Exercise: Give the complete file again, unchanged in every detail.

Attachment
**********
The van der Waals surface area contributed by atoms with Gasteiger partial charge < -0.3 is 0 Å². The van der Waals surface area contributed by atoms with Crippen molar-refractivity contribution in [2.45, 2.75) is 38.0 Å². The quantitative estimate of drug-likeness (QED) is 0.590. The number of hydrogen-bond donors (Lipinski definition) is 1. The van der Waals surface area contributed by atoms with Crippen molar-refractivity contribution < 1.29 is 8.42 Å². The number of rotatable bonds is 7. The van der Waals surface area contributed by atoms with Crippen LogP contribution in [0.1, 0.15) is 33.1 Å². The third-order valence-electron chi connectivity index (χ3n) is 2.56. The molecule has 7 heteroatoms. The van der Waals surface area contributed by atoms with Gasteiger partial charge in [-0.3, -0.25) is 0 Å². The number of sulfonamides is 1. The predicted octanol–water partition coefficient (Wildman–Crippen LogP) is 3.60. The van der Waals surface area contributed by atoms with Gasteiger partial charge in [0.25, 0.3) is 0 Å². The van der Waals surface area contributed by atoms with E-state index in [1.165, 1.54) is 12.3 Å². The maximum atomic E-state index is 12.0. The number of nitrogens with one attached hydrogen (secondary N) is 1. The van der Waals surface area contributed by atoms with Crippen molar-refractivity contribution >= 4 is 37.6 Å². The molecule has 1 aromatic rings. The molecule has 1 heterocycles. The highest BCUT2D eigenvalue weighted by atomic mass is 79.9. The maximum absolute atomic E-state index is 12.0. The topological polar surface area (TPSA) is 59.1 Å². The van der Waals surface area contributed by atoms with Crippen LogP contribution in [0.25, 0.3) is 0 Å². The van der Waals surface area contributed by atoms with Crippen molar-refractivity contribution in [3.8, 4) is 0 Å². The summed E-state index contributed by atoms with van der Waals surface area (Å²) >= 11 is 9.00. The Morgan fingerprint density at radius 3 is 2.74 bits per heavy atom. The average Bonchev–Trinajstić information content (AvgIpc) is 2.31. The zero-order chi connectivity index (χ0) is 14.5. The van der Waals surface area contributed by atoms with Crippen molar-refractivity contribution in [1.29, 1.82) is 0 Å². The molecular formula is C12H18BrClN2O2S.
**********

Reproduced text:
The van der Waals surface area contributed by atoms with Gasteiger partial charge < -0.3 is 0 Å². The van der Waals surface area contributed by atoms with Crippen molar-refractivity contribution in [2.45, 2.75) is 38.0 Å². The quantitative estimate of drug-likeness (QED) is 0.590. The number of hydrogen-bond donors (Lipinski definition) is 1. The van der Waals surface area contributed by atoms with Crippen molar-refractivity contribution < 1.29 is 8.42 Å². The number of rotatable bonds is 7. The van der Waals surface area contributed by atoms with Crippen LogP contribution in [0.1, 0.15) is 33.1 Å². The third-order valence-electron chi connectivity index (χ3n) is 2.56. The molecule has 7 heteroatoms. The van der Waals surface area contributed by atoms with Gasteiger partial charge in [-0.3, -0.25) is 0 Å². The number of sulfonamides is 1. The predicted octanol–water partition coefficient (Wildman–Crippen LogP) is 3.60. The van der Waals surface area contributed by atoms with Gasteiger partial charge in [0.25, 0.3) is 0 Å². The van der Waals surface area contributed by atoms with E-state index in [1.165, 1.54) is 12.3 Å². The maximum atomic E-state index is 12.0. The number of nitrogens with one attached hydrogen (secondary N) is 1. The van der Waals surface area contributed by atoms with Crippen molar-refractivity contribution >= 4 is 37.6 Å². The molecule has 1 aromatic rings. The molecule has 1 heterocycles. The highest BCUT2D eigenvalue weighted by atomic mass is 79.9. The maximum absolute atomic E-state index is 12.0. The topological polar surface area (TPSA) is 59.1 Å². The van der Waals surface area contributed by atoms with Crippen LogP contribution in [0.25, 0.3) is 0 Å². The van der Waals surface area contributed by atoms with Crippen molar-refractivity contribution in [3.8, 4) is 0 Å². The summed E-state index contributed by atoms with van der Waals surface area (Å²) >= 11 is 9.00. The Morgan fingerprint density at radius 3 is 2.74 bits per heavy atom. The average Bonchev–Trinajstić information content (AvgIpc) is 2.31. The zero-order chi connectivity index (χ0) is 14.5. The van der Waals surface area contributed by atoms with Crippen molar-refractivity contribution in [1.29, 1.82) is 0 Å². The molecular formula is C12H18BrClN2O2S.